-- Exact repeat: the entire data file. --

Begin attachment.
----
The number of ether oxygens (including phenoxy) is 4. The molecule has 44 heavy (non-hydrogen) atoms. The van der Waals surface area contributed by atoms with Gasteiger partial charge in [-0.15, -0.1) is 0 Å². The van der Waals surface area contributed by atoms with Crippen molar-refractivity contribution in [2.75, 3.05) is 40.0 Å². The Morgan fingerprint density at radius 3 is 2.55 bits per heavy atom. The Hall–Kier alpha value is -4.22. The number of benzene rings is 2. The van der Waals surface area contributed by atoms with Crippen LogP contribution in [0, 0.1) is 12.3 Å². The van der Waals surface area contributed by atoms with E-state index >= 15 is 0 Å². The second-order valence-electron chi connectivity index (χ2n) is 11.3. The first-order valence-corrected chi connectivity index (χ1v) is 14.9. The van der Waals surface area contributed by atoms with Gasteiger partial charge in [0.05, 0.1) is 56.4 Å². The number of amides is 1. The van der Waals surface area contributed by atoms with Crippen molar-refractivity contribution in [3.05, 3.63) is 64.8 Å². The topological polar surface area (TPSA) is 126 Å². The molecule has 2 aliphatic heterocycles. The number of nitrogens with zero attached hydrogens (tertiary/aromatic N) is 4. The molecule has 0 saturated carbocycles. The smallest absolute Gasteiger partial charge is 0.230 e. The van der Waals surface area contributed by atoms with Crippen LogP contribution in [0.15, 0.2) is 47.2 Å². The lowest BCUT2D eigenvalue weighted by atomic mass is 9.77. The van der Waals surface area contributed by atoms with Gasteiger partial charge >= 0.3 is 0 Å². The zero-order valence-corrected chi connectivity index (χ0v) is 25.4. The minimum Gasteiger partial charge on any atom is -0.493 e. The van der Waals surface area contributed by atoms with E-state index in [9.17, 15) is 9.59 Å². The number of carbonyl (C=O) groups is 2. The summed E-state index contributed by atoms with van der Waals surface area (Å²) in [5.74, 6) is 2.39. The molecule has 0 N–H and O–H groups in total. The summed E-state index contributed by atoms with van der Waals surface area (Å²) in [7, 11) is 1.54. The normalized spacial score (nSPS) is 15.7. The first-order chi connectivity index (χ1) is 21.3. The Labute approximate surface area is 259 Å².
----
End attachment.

The number of ether oxygens (including phenoxy) is 4. The molecule has 44 heavy (non-hydrogen) atoms. The van der Waals surface area contributed by atoms with Gasteiger partial charge in [-0.15, -0.1) is 0 Å². The van der Waals surface area contributed by atoms with Crippen molar-refractivity contribution in [2.75, 3.05) is 40.0 Å². The Morgan fingerprint density at radius 3 is 2.55 bits per heavy atom. The Hall–Kier alpha value is -4.22. The number of benzene rings is 2. The van der Waals surface area contributed by atoms with Crippen LogP contribution in [0, 0.1) is 12.3 Å². The van der Waals surface area contributed by atoms with E-state index >= 15 is 0 Å². The second-order valence-electron chi connectivity index (χ2n) is 11.3. The first-order valence-corrected chi connectivity index (χ1v) is 14.9. The van der Waals surface area contributed by atoms with Gasteiger partial charge in [0.05, 0.1) is 56.4 Å². The number of amides is 1. The van der Waals surface area contributed by atoms with Crippen molar-refractivity contribution in [3.05, 3.63) is 64.8 Å². The topological polar surface area (TPSA) is 126 Å². The molecule has 2 aliphatic heterocycles. The number of nitrogens with zero attached hydrogens (tertiary/aromatic N) is 4. The molecule has 0 saturated carbocycles. The smallest absolute Gasteiger partial charge is 0.230 e. The van der Waals surface area contributed by atoms with Crippen LogP contribution in [0.15, 0.2) is 47.2 Å². The lowest BCUT2D eigenvalue weighted by atomic mass is 9.77. The van der Waals surface area contributed by atoms with Gasteiger partial charge >= 0.3 is 0 Å². The zero-order valence-corrected chi connectivity index (χ0v) is 25.4. The minimum Gasteiger partial charge on any atom is -0.493 e. The van der Waals surface area contributed by atoms with E-state index in [9.17, 15) is 9.59 Å². The number of carbonyl (C=O) groups is 2. The summed E-state index contributed by atoms with van der Waals surface area (Å²) in [5.74, 6) is 2.39. The molecule has 0 N–H and O–H groups in total. The summed E-state index contributed by atoms with van der Waals surface area (Å²) in [7, 11) is 1.54. The normalized spacial score (nSPS) is 15.7. The first-order chi connectivity index (χ1) is 21.3. The Labute approximate surface area is 259 Å².